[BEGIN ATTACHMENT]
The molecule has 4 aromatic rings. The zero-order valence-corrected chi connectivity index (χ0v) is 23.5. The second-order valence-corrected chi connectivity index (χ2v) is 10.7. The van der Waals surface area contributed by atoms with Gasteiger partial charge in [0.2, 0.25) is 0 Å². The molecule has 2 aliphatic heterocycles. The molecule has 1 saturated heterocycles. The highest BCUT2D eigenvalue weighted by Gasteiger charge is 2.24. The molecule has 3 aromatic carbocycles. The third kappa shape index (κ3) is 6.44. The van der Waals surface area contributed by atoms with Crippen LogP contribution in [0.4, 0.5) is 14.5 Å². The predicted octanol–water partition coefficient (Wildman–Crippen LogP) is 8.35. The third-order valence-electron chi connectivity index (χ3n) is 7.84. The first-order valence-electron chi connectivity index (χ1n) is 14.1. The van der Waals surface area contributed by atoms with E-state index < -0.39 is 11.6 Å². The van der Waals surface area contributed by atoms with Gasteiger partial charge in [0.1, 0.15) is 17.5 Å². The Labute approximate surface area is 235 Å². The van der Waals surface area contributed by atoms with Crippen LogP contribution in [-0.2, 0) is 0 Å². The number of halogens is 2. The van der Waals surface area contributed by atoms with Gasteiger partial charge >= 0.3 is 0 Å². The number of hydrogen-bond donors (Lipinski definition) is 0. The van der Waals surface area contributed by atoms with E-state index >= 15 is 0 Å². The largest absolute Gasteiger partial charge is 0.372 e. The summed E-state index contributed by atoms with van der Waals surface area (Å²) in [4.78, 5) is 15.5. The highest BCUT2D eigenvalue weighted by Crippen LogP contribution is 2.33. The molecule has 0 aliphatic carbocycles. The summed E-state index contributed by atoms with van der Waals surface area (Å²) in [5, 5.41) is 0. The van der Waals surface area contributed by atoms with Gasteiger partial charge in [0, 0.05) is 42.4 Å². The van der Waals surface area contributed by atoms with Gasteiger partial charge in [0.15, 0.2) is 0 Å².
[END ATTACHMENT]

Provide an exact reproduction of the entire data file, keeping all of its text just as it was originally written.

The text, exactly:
The molecule has 4 aromatic rings. The zero-order valence-corrected chi connectivity index (χ0v) is 23.5. The second-order valence-corrected chi connectivity index (χ2v) is 10.7. The van der Waals surface area contributed by atoms with Gasteiger partial charge in [0.2, 0.25) is 0 Å². The molecule has 2 aliphatic heterocycles. The molecule has 1 saturated heterocycles. The highest BCUT2D eigenvalue weighted by Gasteiger charge is 2.24. The molecule has 3 aromatic carbocycles. The third kappa shape index (κ3) is 6.44. The van der Waals surface area contributed by atoms with Crippen LogP contribution in [0.4, 0.5) is 14.5 Å². The predicted octanol–water partition coefficient (Wildman–Crippen LogP) is 8.35. The third-order valence-electron chi connectivity index (χ3n) is 7.84. The first-order valence-electron chi connectivity index (χ1n) is 14.1. The van der Waals surface area contributed by atoms with E-state index < -0.39 is 11.6 Å². The van der Waals surface area contributed by atoms with Gasteiger partial charge in [0.1, 0.15) is 17.5 Å². The Labute approximate surface area is 235 Å². The van der Waals surface area contributed by atoms with Crippen LogP contribution in [-0.2, 0) is 0 Å². The number of halogens is 2. The van der Waals surface area contributed by atoms with Gasteiger partial charge >= 0.3 is 0 Å². The number of hydrogen-bond donors (Lipinski definition) is 0. The van der Waals surface area contributed by atoms with E-state index >= 15 is 0 Å². The largest absolute Gasteiger partial charge is 0.372 e. The summed E-state index contributed by atoms with van der Waals surface area (Å²) in [4.78, 5) is 15.5. The highest BCUT2D eigenvalue weighted by Crippen LogP contribution is 2.33. The molecule has 0 aliphatic carbocycles. The summed E-state index contributed by atoms with van der Waals surface area (Å²) in [5, 5.41) is 0. The van der Waals surface area contributed by atoms with Gasteiger partial charge in [0, 0.05) is 42.4 Å². The van der Waals surface area contributed by atoms with Gasteiger partial charge in [0.15, 0.2) is 0 Å².